Pharm 101: Oxycodone

Class

Opioid analgesic

Pharmacodynamics
  • Moderate opioid agonist that acts mainly on mu receptors in brain and spinal cord, but also outside of CNS
Pharmacokinetics
  • PO administration, IR/SR formulations
  • Good oral absorption
  • High Vd
  • Low first pass metabolism (compared with morphine)
  • Duration of action 3-4 hours, longer if controlled released formulation
  • Hepatic metabolism by P450 to oxymorphone and noroxycodone
  • Renal excretion of metabolites
Clinical uses
  • Treatment of moderate to severe pain
  • 10 mg morphine = 4.5 mg oxycodone
Adverse effects with acute use of opioid analgesics
  • Respiratory depression
    • Due to inhibition of brainstem respiratory controls allowing less response to hypercapnea
  • CNS:
    • Nausea/vomiting
    • Sedation
    • Dysphoria
    • Delirium
    • Seizures
  • CVS:
    • Bradycardia
    • Hypotension
  • GIT:
    • Urinary retention
    • Constipation
    • Biliary colic
  • Skin:
    • Urticaria
    • Pruritus
Adverse effects with chronic use of opioid analgesics
  • Endocrine:
    • Hypogonadism
    • Immunosuppression
    • Increased feeding
    • Increased GH secretion
  • CNS:
    • Withdrawal effects
    • Dependence*, tolerance**, abuse, addiction
    • Hyperalgesia

Strategies to reduce development of dependence include:

  • Smaller doses at longer intervals
  • Multi-modal analgesia with non-opioid analgesics
  • Use of modified/SR formulations
  • Establish goals at start of treatment
  • Frequent evaluation of ongoing requirements

Tolerance:

  • Does not occur with miosis, constipation and seizures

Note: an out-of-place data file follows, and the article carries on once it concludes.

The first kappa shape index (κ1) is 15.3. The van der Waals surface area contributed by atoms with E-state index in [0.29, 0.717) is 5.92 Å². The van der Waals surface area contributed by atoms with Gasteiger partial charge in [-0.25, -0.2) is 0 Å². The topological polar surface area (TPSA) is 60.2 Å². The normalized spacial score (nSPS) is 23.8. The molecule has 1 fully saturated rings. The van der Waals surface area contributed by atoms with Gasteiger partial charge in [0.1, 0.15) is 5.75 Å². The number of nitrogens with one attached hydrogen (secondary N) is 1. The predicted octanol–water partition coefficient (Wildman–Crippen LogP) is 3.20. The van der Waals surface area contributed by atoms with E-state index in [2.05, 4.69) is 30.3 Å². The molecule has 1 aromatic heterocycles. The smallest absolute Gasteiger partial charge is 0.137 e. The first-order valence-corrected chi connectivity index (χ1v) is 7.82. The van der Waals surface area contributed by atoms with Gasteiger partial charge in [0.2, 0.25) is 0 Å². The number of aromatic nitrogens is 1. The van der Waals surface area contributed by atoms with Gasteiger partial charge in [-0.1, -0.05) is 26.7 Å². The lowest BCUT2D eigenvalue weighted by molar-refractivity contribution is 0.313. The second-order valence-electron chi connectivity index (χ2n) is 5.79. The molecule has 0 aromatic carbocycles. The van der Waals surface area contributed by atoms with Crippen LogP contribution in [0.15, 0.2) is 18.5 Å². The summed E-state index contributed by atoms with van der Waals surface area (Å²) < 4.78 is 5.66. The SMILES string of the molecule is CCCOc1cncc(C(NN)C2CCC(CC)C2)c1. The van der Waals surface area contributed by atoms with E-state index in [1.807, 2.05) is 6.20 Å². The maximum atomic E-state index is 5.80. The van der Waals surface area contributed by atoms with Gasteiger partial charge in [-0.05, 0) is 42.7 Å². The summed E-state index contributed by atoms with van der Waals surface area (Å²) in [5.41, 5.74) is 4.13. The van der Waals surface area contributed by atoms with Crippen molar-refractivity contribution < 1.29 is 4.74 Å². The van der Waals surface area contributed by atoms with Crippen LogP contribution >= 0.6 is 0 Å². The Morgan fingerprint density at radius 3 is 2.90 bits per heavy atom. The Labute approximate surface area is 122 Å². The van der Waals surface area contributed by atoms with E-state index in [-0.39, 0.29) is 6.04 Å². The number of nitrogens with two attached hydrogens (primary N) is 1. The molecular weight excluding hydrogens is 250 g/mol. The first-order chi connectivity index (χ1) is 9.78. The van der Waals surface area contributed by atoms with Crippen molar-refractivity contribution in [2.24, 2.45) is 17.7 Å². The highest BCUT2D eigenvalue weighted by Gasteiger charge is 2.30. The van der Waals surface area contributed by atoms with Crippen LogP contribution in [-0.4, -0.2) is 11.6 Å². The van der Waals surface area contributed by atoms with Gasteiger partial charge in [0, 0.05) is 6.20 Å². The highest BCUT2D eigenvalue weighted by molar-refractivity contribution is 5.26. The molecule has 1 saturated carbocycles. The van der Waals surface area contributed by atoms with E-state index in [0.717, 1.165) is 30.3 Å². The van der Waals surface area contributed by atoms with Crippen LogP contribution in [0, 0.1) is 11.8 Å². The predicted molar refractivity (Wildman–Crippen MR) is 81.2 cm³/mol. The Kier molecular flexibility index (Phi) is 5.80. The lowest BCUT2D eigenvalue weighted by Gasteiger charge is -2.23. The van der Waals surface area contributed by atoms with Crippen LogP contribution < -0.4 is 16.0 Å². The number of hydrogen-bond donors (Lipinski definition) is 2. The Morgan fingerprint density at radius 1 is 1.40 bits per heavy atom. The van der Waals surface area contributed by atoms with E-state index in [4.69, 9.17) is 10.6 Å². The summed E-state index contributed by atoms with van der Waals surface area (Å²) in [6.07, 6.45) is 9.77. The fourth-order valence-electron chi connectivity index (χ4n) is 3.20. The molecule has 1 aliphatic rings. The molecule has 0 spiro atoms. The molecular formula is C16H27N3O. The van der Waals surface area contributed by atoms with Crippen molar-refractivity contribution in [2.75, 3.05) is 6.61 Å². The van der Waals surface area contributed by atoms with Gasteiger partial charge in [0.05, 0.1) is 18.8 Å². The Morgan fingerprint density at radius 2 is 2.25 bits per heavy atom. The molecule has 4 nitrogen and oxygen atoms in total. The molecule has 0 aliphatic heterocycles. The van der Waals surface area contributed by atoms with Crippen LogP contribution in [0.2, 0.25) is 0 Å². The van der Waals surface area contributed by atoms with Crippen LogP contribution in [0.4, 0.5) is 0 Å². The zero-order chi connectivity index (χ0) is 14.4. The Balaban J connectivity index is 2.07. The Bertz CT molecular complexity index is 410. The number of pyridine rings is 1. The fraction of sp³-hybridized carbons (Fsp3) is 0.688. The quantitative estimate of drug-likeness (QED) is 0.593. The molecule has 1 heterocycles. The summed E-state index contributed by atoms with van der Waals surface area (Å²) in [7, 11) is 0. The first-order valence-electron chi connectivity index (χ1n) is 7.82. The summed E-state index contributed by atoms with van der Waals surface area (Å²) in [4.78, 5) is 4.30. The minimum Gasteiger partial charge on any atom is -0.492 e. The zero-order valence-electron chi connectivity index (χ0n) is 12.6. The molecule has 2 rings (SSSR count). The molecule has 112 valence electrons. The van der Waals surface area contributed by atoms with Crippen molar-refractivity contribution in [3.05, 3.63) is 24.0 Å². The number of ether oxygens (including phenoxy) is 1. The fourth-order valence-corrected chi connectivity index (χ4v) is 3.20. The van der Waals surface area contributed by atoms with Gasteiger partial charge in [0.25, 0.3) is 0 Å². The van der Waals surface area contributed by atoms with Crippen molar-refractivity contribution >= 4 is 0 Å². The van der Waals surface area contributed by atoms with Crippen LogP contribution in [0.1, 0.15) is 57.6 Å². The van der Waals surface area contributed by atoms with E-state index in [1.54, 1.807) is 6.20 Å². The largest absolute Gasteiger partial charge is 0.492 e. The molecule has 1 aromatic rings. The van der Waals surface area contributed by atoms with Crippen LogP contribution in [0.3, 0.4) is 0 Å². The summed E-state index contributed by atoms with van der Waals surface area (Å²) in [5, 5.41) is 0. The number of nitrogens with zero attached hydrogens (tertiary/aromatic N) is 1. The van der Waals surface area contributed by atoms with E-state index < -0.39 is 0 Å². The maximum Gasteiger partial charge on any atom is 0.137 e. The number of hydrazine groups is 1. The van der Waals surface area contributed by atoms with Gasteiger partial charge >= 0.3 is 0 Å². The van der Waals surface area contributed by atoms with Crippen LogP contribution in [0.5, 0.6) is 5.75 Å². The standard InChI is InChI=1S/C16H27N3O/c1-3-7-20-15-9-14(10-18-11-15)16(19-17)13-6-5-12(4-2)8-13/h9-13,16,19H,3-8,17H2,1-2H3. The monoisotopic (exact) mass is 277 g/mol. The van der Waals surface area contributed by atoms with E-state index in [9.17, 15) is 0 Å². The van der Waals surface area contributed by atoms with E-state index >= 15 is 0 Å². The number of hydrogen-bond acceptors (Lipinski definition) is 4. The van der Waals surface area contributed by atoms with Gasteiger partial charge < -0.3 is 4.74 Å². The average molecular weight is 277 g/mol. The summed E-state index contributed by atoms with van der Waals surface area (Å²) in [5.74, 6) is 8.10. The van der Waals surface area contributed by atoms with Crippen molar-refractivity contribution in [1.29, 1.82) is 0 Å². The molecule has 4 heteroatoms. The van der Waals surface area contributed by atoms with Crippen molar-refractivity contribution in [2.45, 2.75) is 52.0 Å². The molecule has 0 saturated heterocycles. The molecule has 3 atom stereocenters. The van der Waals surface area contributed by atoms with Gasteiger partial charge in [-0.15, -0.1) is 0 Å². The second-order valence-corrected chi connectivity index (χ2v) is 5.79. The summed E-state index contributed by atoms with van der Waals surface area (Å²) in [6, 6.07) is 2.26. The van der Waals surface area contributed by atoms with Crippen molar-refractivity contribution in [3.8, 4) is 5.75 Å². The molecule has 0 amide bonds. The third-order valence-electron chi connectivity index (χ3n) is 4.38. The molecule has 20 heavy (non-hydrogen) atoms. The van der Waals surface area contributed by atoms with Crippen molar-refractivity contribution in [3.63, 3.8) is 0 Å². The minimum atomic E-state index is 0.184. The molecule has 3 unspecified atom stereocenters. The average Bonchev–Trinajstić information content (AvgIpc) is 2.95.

• There is a moderate degree of tolerance to bradycardia
Precautions/contraindications of opioid analgesics
  • Use of pure agonists with weak partial agonists:
    • e.g. buprenorphine with morphine
    • Can reduce analgesia, and induce withdrawal
  • Head injury:
    • CO2 retention secondary to respiratory depression causes cerebral vasodilation
  • Pregnancy:
    • Chronic use may precipitate dependence in fetus
  • Impaired pulmonary function:
    • Risk of acute respiratory failure
  • Impaired hepatic or renal function
  • Endocrine disease:
    • Patients with Addison’s disease and hypothyroidism (myxedema) may have prolonged and exaggerated responses to opioids
  • Drug interactions:
    • Other sedative-hypnotics
    • Antipsychotic agents: increased sedation and accentuation of cardiovascular effects (antimuscarinic and alpha blocking actions)
    • MAOIs: high incidence of hyperpyrexic coma, hypertension
Further reading
References
Pharm 101 700

Pharmacology 101

Top 200 drugs

MBBS CCPU (RCE, Biliary, DVT, E-FAST, AAA) Rob is an Emergency Medicine Advanced Trainee based in Melbourne, Australia. He has special interests in medical education, ECG interpretation, and the use of diagnostic and procedural ultrasound in the undifferentiated and unwell patient.

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